Market Watch posted a story yesterday about a Supreme Court case that will come up during this term of the Supreme Court. Kirtsaeng v. John Wiley & Sons deals with the first-sale doctrine in copyright law, which allows you to buy and then sell things like electronics, books, artwork and furniture, as well as CDs and DVDs, without getting permission from the copyright holder of those products.
The article explains that because the copyright holder was paid when the article sold the first time, after sales are not covered. However, that idea is being challenged for items made abroad.
The article reports:
That’s being challenged now for products that are made abroad, and if the Supreme Court upholds an appellate court ruling, it would mean that the copyright holders of anything you own that has been made in China, Japan or Europe, for example, would have to give you permission to sell it.
“It means that it’s harder for consumers to buy used products and harder for them to sell them,” said Jonathan Band, an adjunct professor at Georgetown University Law Center, who filed a friend-of-the-court brief on behalf of the American Library Association, the Association of College and Research Libraries and the Association for Research Libraries. “This has huge consumer impact on all consumer groups.”
Another likely result is that it would hit you financially because the copyright holder would now want a piece of that sale.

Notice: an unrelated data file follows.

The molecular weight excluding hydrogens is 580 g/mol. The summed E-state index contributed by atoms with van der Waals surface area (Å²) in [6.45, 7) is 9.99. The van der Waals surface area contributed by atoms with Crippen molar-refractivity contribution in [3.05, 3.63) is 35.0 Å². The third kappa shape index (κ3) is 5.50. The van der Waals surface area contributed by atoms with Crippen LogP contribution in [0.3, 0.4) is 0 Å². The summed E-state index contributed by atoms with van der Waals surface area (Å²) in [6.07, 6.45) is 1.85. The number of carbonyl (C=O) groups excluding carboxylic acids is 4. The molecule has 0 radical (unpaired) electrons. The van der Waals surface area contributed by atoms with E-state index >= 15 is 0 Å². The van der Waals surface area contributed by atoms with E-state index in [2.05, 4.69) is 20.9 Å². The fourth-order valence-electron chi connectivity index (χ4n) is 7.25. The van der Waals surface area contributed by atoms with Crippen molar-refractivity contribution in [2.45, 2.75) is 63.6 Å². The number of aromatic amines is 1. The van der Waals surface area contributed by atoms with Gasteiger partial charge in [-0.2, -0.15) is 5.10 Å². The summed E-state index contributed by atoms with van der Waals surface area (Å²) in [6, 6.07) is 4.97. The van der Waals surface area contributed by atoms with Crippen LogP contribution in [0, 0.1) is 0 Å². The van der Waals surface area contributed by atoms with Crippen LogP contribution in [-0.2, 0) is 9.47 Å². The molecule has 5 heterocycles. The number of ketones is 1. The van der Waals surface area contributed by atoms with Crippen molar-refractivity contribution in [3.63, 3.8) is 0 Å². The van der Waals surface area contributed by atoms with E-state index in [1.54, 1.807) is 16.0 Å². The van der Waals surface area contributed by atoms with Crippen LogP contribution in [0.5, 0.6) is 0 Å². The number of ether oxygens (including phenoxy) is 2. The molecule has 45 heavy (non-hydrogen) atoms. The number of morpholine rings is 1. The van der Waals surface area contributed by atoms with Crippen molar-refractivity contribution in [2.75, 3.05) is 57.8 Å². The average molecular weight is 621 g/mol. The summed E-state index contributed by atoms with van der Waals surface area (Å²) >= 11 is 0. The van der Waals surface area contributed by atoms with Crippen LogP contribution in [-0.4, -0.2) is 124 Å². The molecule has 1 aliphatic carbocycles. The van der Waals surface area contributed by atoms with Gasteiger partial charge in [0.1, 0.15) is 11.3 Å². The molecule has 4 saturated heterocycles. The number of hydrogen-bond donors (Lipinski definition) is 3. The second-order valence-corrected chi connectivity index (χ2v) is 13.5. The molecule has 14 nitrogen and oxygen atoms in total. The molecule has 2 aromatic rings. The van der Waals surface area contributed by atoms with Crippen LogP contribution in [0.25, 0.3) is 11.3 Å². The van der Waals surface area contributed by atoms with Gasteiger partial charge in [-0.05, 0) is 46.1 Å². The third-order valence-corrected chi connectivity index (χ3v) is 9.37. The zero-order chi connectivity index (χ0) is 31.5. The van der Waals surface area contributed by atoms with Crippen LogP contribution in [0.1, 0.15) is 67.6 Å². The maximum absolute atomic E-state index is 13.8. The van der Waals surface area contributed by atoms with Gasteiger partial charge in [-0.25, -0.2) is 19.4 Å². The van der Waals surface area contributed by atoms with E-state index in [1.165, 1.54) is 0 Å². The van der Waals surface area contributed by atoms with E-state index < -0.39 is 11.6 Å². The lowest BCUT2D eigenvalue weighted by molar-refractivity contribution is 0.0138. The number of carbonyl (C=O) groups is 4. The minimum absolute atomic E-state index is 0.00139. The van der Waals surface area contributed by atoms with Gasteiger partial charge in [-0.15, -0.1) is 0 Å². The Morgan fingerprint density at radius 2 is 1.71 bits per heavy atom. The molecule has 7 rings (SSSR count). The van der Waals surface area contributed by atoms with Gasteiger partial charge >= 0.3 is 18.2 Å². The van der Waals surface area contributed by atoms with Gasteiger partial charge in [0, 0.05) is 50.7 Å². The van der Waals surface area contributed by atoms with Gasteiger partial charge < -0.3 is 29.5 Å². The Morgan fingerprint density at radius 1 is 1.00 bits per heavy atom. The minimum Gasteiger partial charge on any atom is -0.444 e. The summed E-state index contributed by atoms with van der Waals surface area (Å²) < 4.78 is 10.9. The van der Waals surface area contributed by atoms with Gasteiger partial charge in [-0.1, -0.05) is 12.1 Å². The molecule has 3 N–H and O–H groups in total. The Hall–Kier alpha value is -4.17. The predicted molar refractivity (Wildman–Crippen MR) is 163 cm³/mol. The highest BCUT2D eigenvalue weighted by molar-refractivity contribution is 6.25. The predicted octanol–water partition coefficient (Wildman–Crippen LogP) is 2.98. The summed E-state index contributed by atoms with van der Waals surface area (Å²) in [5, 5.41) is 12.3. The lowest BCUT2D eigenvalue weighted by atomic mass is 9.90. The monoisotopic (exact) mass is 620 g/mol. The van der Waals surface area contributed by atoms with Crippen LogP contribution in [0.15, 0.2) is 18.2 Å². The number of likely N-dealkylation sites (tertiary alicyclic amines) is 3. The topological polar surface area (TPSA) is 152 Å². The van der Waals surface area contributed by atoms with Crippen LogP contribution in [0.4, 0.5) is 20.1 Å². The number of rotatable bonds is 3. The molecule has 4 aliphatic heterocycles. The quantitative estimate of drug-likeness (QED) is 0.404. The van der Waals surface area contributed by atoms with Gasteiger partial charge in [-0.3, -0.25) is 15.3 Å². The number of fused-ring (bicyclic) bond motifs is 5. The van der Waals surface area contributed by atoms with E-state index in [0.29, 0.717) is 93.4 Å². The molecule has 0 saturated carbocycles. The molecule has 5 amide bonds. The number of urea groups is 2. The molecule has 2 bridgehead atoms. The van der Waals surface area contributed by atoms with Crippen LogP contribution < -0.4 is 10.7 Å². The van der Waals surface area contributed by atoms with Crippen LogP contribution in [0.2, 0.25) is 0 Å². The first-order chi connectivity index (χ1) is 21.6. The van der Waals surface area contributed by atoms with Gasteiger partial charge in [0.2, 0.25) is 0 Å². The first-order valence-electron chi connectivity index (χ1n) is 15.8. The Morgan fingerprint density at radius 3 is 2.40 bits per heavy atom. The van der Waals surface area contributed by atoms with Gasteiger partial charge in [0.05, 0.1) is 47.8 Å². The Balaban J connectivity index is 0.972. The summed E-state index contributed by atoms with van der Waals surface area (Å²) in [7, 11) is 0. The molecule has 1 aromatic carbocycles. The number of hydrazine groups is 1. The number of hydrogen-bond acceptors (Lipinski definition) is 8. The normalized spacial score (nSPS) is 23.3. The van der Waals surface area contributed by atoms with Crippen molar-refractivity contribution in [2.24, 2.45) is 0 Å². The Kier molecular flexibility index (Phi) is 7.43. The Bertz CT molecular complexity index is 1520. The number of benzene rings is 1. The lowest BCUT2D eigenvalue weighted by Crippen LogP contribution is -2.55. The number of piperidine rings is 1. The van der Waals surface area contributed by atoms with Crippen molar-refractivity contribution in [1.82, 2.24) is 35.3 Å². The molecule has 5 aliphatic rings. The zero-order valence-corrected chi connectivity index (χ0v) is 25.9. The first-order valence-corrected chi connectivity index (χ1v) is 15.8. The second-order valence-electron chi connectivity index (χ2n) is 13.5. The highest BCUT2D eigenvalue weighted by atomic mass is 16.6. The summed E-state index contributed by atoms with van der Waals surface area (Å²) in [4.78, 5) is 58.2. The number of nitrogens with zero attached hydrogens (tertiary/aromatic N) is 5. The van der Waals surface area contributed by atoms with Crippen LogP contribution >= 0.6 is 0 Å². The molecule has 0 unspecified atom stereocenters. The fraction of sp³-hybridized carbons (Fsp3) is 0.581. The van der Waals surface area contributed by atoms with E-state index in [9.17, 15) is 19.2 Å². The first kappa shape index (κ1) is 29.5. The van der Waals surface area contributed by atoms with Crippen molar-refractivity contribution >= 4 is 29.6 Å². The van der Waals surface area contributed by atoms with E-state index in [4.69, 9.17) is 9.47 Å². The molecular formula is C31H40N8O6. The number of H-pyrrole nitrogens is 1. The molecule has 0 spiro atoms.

The article explains the basis for the case:
The case stems from Supap Kirtsaeng’s college experience. A native of Thailand, Kirtsaeng came to America in 1997 to study at Cornell University. When he discovered that his textbooks, produced by Wiley, were substantially cheaper to buy in Thailand than they were in Ithaca, N.Y., he rallied his Thai relatives to buy the books and ship them to him in the United States.
He then sold them on eBay, making upward of $1.2 million, according to court documents.
Wiley, which admitted that it charged less for books sold abroad than it did in the United States, sued him for copyright infringement. Kirtsaeng countered with the first-sale doctrine.
There can be hazards in doing business in a world-wide market.
The article reminds us that if the court rules that the first-sale principle does not apply to products made oversees, many businesses in the United States would be adversely impacted. Many parts of American cars are made overseas. Does that mean that when you sell your used car, you need permission from a Japanese parts company?
It will be interesting to see how the Supreme Court rules on this. Frankly, I think Supap Kirtsaeng should get an award for entrepreneurial excellence!